Would Anguiano have viewed Harper's qualifications as equal to or superior to Bruce's, and have selected her, in the absence of her protected activity? NAD has not eliminated, and cannot be expected to eliminate, that possibility. The Letterkenny framework recognizes the futility of attempting to prognosticate to any degree of certainty the course of events proceeding from an alternative and hypothetical set of preconditions. Instead, the affirmative defense to an allegation of discrimination under the Statute requires only sufficient credible evidence to persuade the Authority of the probability, on balance, that the allegedly unlawful action had a legitimate justification and would have been taken even in the absence of protected activity. I conclude that NAD has met that burden. I therefore recommend that the Authority issue the following order:
The complaint in Case No. SF-CA-90140, is dismissed.
Issued, Washington, DC, November 12, 1999.
Administrative Law Judge
1. Among the factual matters in dispute, I have found only the testimony of Supervisor Susanna Anguiano concerning her decision to select an employee other than Harper for the position in question to be dispositive. I found Anguiano, from her demeanor, to be a highly credible witness in general, and to be credible, for the reasons set forth below, with respect to the matters I deem to be dispositive.
2. Anguiano's explanation for the "outstanding" rating and the award is a matter of dispute and will be discussed below. Harper testified that she believed that Anguiano had nominated her for another special act award in 1996 (Tr. 36).
3. Counsel for the General Counsel contends that, because NAD failed to produce a copy of Bruce's reputed award, although copies of all such awards were subpoenaed, an adverse inference against the existence of such an award is warranted. It is not clear whether Anguiano's testimony is to be taken as stating that Bruce actually received the award. In any event, the significance of the award is that Anguiano believed that she nominated Bruce for it (see Mgmt Exh. 2), and I credit her belief that she did.
4. Although Anguiano did not recall such a meeting, I find that Harper and Bell did not make it up and that it occurred. Bell testified that he believed it took place in July. However, he admitted to being confused about dates, and Harper appeared to have a clearer recollection of the time frame.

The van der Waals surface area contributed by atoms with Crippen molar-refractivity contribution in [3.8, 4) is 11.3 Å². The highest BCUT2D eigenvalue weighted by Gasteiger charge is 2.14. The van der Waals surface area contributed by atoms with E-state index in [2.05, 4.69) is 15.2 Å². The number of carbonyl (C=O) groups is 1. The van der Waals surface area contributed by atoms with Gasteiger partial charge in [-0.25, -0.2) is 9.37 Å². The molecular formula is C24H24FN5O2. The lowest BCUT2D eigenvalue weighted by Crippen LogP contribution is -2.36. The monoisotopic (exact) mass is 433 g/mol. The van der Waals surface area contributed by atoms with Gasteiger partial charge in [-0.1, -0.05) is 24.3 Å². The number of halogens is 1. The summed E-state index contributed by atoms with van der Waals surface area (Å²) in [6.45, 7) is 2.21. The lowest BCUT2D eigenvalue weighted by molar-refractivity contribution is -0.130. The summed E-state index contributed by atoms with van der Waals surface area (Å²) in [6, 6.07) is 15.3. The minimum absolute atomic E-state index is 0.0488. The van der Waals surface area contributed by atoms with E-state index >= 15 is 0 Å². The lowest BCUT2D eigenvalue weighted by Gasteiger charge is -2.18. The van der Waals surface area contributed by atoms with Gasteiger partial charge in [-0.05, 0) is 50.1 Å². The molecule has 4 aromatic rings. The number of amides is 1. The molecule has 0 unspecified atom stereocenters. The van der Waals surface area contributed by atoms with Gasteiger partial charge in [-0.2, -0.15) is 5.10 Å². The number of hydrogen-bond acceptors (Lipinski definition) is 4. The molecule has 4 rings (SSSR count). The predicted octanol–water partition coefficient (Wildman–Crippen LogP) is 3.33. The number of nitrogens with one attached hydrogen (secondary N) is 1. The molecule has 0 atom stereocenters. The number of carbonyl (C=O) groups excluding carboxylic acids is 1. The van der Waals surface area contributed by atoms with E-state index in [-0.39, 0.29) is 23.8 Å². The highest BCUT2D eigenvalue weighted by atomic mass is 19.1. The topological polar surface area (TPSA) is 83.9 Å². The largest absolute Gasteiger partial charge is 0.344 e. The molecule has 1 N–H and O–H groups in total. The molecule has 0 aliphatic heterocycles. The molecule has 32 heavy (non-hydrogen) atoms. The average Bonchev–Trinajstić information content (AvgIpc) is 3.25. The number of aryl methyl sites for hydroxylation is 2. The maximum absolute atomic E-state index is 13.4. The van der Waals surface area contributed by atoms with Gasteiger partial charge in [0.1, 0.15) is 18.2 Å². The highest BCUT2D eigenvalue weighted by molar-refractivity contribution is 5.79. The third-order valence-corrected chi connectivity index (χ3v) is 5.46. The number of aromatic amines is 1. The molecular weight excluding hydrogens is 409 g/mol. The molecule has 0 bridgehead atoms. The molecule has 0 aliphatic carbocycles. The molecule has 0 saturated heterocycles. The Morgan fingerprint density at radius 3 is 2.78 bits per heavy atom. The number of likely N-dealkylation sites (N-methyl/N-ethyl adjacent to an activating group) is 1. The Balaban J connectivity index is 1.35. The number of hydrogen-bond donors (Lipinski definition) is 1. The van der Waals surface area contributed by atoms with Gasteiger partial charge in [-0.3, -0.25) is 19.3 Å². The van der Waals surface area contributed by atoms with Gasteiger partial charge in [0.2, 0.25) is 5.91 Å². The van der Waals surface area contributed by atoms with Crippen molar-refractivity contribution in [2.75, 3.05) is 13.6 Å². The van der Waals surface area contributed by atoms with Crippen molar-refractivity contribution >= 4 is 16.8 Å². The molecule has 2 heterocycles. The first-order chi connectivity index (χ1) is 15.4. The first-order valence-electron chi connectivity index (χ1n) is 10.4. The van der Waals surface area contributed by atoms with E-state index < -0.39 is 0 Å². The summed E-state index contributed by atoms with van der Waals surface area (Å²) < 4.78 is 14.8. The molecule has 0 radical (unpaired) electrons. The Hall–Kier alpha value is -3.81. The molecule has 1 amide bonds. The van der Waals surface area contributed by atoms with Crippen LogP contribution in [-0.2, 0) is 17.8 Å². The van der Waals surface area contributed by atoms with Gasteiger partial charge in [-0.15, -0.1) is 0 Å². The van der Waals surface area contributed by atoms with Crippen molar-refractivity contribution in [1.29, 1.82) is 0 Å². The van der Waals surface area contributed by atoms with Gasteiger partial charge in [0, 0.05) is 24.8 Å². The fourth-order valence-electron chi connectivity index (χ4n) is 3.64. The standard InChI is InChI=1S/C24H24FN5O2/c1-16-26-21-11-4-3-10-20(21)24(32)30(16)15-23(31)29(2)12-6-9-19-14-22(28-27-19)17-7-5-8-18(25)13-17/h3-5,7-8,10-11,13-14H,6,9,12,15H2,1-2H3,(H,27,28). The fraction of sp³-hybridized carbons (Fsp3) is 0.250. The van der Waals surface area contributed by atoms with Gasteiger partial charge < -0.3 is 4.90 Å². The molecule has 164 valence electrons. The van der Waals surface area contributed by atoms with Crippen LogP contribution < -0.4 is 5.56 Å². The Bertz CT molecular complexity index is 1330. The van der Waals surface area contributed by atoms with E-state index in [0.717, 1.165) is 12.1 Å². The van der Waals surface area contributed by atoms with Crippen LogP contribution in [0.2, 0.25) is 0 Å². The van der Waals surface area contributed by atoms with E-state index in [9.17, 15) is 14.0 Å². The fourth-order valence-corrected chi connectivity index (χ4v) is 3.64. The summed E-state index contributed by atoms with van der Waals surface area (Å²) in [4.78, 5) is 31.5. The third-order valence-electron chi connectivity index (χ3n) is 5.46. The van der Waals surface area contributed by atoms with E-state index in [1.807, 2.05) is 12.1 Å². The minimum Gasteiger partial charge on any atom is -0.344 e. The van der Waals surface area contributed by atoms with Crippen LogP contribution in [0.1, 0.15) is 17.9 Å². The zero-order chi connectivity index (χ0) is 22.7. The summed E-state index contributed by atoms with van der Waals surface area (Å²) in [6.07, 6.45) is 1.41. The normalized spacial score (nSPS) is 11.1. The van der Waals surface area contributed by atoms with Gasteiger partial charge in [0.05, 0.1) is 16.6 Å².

5. Harper testified about a conversation she had at the very time Anguiano told her that she had selected Bruce, in which Harper told Anguiano that she knew Harper was more qualified and Anguiano responded that Harper knew she needed "somebody who's going to be here." (Tr. 42) Harper did not mention Swingle's presence, and I conclude that she had confused this conversation with the August 5 conversation, when Harper delivered her submission and Anguiano used the same language.
6. "Runner" is an informal name for Harper's position. The reference to that position being "frequently vacant," and to Bruce's performing duties of that position, unquestionably has its counterpart in Anguiano's note about Harper's "unplanned leave" and the necessity for fellow employees to "pick up her workload." However, in her testimony, Anguiano downplayed the significance of this observation, stating that it "wasn't a big factor in my selection. It was more based on work habits of being able to perform that . . . job." (Tr. 152.)
7. Anguiano's contemporaneous notes (Mgmt Exh. 2) are part of the substantive evidence presented by NAD. Counsel for the General Counsel had, and took, the opportunity to cross-examine Anguiano about the notes. They are subject to scrutiny to the same extent (except for demeanor) as Anguiano's testimony. While recognizing that these notes could have been constructed to mask a discriminatory action, I find in them every appearance that they reflect Anguiano's normal practice and her candid assessment of each candidate, and that they thus support her testimony.
8. There is insufficient evidence about the award Harper believed she was nominated for in 1996 to determine whether it, also, should have been considered for the purpose of BQ status, nor was Anguiano questioned about it. Much the same can be said about Anguiano's failure to consider Harper's "exceeds fully successful" and "outstanding" ratings for 1995-96 and 1996-97, respectively. The instruction to rate candidates BQ if they have received such "ratings during the last three years" is ambiguous as to whether or not the employee must have received such a rating in each of the last three years, and this issue was not explored at the hearing. Moreover, if Anguiano erred in not rating Harper BQ on this basis, I would find such error to be nondispositive for the same reasons discussed below with respect to the 1997 special act award.